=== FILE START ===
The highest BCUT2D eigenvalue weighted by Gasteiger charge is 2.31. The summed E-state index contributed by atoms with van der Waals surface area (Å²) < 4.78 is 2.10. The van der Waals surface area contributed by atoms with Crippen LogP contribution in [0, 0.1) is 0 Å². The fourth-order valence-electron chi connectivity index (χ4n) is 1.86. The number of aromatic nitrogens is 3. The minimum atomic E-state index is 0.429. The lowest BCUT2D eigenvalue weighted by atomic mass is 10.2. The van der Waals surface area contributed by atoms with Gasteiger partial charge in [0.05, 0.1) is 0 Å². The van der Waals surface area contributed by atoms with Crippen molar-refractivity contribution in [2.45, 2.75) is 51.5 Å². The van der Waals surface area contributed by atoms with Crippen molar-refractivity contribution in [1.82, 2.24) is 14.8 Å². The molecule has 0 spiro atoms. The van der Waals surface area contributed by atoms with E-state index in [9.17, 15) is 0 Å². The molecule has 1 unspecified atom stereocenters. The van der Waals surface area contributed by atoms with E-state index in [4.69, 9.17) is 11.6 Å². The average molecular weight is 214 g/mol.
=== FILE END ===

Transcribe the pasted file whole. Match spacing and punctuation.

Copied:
The highest BCUT2D eigenvalue weighted by Gasteiger charge is 2.31. The summed E-state index contributed by atoms with van der Waals surface area (Å²) < 4.78 is 2.10. The van der Waals surface area contributed by atoms with Crippen LogP contribution in [0, 0.1) is 0 Å². The fourth-order valence-electron chi connectivity index (χ4n) is 1.86. The number of aromatic nitrogens is 3. The minimum atomic E-state index is 0.429. The lowest BCUT2D eigenvalue weighted by atomic mass is 10.2. The van der Waals surface area contributed by atoms with Gasteiger partial charge in [0.05, 0.1) is 0 Å². The van der Waals surface area contributed by atoms with Crippen molar-refractivity contribution in [2.45, 2.75) is 51.5 Å². The van der Waals surface area contributed by atoms with Crippen molar-refractivity contribution in [1.82, 2.24) is 14.8 Å². The molecule has 0 spiro atoms. The van der Waals surface area contributed by atoms with E-state index in [9.17, 15) is 0 Å². The molecule has 1 unspecified atom stereocenters. The van der Waals surface area contributed by atoms with E-state index in [4.69, 9.17) is 11.6 Å². The average molecular weight is 214 g/mol.